Cartograms of the 2018 U.S. House Vote

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The divide between urban and rural voters has become an increasingly observable pattern in U.S. elections. Many Democratic voters pack into areas with higher population densities. Choropleth maps—where regions are shaded by a variable—often hide this reality because geographic area has little to do with the vote count.

Area cartograms can address this issue by distorting the geography to match the population. Furthermore, cartograms on different variables can present some insights. Below are three different maps of the 2018 midterm U.S. House election results by populations: total population, population of Democratic voters, and population of GOP voters.

How I Made This

I processed the data in R. The House results came from a spreadsheet maintained by David Wasserman & Ally Flinn of Cook Political Report. I also used a table from the U.S. Census to map the Congressional District shapefiles to the results.

library(maps)

all_content = readLines("https://docs.google.com/spreadsheets/d/1WxDaxD5az6kdOjJncmGph37z0BPNhV1fNAH_g7IkpC0/gviz/tq?tqx=out:csv&sheet=Sheet1")
all_content = all_content[-2]
all_content = all_content[-2]
results <- read.csv(textConnection(all_content), header = TRUE, stringsAsFactors = FALSE)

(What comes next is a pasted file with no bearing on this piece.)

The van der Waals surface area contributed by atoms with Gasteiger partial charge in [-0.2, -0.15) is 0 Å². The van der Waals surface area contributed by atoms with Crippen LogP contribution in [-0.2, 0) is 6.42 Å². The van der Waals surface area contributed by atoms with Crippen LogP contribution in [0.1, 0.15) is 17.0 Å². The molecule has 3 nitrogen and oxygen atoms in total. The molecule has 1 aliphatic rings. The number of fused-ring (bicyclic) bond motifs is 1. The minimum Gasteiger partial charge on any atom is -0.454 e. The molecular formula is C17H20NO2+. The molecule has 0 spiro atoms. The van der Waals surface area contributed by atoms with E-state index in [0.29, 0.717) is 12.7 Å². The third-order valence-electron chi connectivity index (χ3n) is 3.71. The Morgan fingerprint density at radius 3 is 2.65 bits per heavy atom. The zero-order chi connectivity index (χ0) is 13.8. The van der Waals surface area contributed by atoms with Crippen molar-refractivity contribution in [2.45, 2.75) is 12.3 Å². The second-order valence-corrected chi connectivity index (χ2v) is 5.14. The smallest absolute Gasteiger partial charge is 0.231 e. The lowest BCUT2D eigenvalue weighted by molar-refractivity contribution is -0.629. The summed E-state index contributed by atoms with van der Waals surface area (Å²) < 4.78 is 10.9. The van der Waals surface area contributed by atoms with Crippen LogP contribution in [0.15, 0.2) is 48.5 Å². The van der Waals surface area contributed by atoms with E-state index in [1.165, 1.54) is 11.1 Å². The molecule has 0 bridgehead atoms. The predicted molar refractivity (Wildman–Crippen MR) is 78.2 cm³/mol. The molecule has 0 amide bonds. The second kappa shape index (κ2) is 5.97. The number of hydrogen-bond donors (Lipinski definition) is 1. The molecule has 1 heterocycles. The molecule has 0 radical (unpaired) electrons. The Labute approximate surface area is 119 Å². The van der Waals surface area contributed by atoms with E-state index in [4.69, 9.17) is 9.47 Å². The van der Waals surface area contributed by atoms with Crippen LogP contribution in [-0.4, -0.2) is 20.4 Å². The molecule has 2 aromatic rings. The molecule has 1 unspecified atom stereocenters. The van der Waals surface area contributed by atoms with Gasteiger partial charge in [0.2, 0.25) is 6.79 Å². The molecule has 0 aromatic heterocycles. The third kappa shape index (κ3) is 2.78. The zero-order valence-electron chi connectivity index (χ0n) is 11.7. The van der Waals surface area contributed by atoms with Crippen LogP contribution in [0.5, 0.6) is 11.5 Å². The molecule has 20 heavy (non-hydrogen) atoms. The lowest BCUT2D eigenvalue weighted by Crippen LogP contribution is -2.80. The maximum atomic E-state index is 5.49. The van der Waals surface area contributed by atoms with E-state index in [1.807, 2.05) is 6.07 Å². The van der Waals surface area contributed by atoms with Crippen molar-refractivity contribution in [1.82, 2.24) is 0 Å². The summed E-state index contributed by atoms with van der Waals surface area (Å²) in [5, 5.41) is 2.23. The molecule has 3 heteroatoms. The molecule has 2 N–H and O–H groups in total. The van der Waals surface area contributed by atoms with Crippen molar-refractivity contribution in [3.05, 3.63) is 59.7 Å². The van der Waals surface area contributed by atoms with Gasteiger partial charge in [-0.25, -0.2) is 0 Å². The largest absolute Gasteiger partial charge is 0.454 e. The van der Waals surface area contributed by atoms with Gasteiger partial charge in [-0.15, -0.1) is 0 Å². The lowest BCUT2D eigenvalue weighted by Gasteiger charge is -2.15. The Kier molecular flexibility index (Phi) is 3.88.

results$CD.[is.na(results$CD.)]<-0
fips <- read.csv("https://www2.census.gov/geo/docs/reference/state.txt", sep="|")
results_fips <- merge(results, fips, by.x="State", by.y="STATE_NAME")
results_fips$GEOID <- sprintf("%02d%02d", results_fips$STATE, results_fips$CD.)
tail(results_fips[,c("State", "CD.", "Party", "GEOID")])
StateCD.PartyGEOID
Wisconsin4D5504
Wisconsin5R5505
Wisconsin6R5506
Wisconsin7R5507
Wisconsin8R5508
Wyoming0R5600

To visualize this data, I need to use my trusty congressional shape files from the U.S. Census Bureau.

library(cartogram)
library(maptools)

shape <- sf::st_read(shapefile)
shape$STATEFP =  as.numeric(shape$STATEFP)
shape_data <- merge(shape, results_fips, by="GEOID")
shape_data <- shape_data[!is.na(shape_data$State) & shape_data$State != "Alaska" & shape_data$State != "Hawaii",]
shape_data$GOP.Votes <- as.numeric(gsub(",", "", shape_data$GOP.Votes))
shape_data$Dem.Votes <- as.numeric(gsub(",", "", shape_data$Dem.Votes))

Sorry, Alaska and Hawaii. Some things are easier without you.

Creating the cartogram ended up being the tricky part. I tried a few different libraries, but ended up finding the most success with topogRam. The only issue I had was getting it to work with my website. To do this, I ended up writing the JavaScript myself and loading it from a pre-saved JSON file.

library(topogram)
top <- topogram(shape=shape_data, value="Dem.Votes")
hpop <- read.csv(popfile)
hpop$GEOID <- sprintf("%04d", hpop$GEO.id2)
data <- merge(shape_data, hpop, by="GEOID")
d <- data[,c("STUSAB", "CD115FP", "Party", "HC01_EST_VC01", "Dem.Votes", "GOP.Votes")]
top2 <- topogram(shape=d, value="HC01_EST_VC01")
write(top2$x$shape, "images/test.json")

That is all there is to it. The end results look a bit strange (and a bit like Russia according to some observers), but I think they do a good job at showing where each respective party’s voters are located.


Rooted in my dual education in computer science and communication, I make meaningful information accessible with new media, social computing, and computational social science. My media background is rooted in documentary filmmaking and this perspective continues to influence my approach to research and writing.

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